There is a carefully planned personal, social, health, citizenship and economic (PSHCE) education curriculum in place that runs from Years 7 to 13. Leaders have planned this aspect of the curriculum so that pupils revisit prior learning and build upon key areas, including maintaining mental health and forming healthy relationships. They have recently changed the timetable to ensure that pupils have more regular PSHCE education lessons than in the past.
Pupils are well supported in taking the next steps in their education or training. For example, all pupils in Year 11 and the sixth form receive individualised support from an external careers adviser to guide their decision-making.
Despite the impact of the pandemic on the school's extra-curricular programme, there are still over 50 activities currently running in which pupils can take part.
This includes a wide range of sports, clubs and societies, as well as school outings. For example, in the sixth form, students can join a society that encourages the study of science, technology, engineering and mathematics. However, leaders do not fully analyse which pupils take up these additional opportunities.
This means that they do not know whether all pupils, including the most disadvantaged, benefit from the excellent work the school is doing in this area.
Governors know the school well. They have played a valuable role in supporting the headteacher and leaders throughout the pandemic.
Staff are proud to work in the school. They value the professional development that they receive and feel well supported. Leaders take into account staff's workload when implementing changes.
Teachers who are new to teaching particularly value the support they get from their mentor and departmental colleagues.
The arrangements for safeguarding are effective.
Leaders have recently increased the size of the pastoral team.
This is largely due to the increased number of pupils needing help since the start of the pandemic. The team includes a range of professionals with specific expertise.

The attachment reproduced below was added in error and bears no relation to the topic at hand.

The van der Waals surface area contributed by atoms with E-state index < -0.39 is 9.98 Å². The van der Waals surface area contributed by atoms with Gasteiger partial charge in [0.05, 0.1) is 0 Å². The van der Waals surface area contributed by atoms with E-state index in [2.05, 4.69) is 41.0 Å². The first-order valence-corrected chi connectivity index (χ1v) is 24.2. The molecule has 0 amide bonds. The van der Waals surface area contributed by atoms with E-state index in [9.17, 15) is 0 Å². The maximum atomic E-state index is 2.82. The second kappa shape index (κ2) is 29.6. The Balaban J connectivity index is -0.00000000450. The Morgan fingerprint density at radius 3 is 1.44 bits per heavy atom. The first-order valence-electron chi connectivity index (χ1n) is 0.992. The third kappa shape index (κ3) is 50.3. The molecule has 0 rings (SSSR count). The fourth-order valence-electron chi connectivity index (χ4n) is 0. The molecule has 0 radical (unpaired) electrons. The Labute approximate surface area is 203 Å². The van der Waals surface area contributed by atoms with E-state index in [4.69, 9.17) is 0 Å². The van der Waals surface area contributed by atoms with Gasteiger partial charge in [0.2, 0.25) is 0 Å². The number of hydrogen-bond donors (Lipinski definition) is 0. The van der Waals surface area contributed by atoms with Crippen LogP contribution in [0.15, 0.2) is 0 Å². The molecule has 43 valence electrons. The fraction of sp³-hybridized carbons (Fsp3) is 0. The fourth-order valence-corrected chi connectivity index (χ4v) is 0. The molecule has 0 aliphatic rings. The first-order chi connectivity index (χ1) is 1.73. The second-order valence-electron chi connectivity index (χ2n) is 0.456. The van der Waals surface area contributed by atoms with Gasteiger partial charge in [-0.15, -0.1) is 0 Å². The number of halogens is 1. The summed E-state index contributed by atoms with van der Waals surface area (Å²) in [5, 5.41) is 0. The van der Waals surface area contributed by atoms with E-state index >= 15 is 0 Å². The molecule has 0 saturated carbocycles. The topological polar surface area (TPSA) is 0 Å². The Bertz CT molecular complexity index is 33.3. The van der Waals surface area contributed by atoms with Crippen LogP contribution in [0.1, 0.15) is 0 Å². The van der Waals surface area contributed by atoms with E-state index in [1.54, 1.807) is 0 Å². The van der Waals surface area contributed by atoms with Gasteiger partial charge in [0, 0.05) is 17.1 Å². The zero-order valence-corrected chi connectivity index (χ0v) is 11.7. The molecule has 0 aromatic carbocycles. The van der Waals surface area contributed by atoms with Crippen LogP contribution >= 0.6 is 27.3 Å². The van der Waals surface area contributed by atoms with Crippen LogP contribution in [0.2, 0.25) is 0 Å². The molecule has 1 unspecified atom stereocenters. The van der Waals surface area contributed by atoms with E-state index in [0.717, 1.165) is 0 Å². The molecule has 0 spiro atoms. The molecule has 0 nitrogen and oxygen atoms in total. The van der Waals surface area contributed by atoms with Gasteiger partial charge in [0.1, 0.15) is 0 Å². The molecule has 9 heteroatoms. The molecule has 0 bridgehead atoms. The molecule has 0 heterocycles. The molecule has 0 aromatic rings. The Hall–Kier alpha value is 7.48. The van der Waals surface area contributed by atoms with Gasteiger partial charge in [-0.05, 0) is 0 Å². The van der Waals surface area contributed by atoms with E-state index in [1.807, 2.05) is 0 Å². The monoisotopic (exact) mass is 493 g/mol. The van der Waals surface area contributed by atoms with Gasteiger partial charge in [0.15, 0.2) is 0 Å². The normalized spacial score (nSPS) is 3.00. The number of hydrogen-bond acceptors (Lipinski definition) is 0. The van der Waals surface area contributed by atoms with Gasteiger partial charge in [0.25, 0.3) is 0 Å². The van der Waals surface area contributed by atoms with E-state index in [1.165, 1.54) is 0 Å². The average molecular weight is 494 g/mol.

Staff refer any safeguarding issues to leaders with responsibility for safeguarding.
Leaders follow up on these concerns quickly. Members of the safeguarding team ensure that pupils in need of additional help are identified early. Leaders work with parents should any concerns arise.
The PSHCE education curriculum is tailored and refined to meet the needs of pupils. For example, in response to pupils' feedback, information about consent is now taught earlier than in the past.
What does the school need to do to improve?
(Information for the school and appropriate authority)
• Sometimes, leaders do not communicate clearly enough with pupils and parents about the actions taken to address bullying.
This means that a small number of pupils and parents are not assured that bullying is being addressed and followed up, when in fact it is. Leaders should improve their communication with parents and pupils so that they know what specific actions have been taken to tackle bullying. As part of this work, leaders should consult with parents and pupils about how well they feel bullying is dealt with.
• Leaders do not fully analyse which pupils attend extra-curricular activities. This means that they do not know whether all pupils, including the most disadvantaged, benefit from all that the school has to offer. Leaders should ensure that systems in place are used to check that all pupils take up the additional opportunities provided by the school.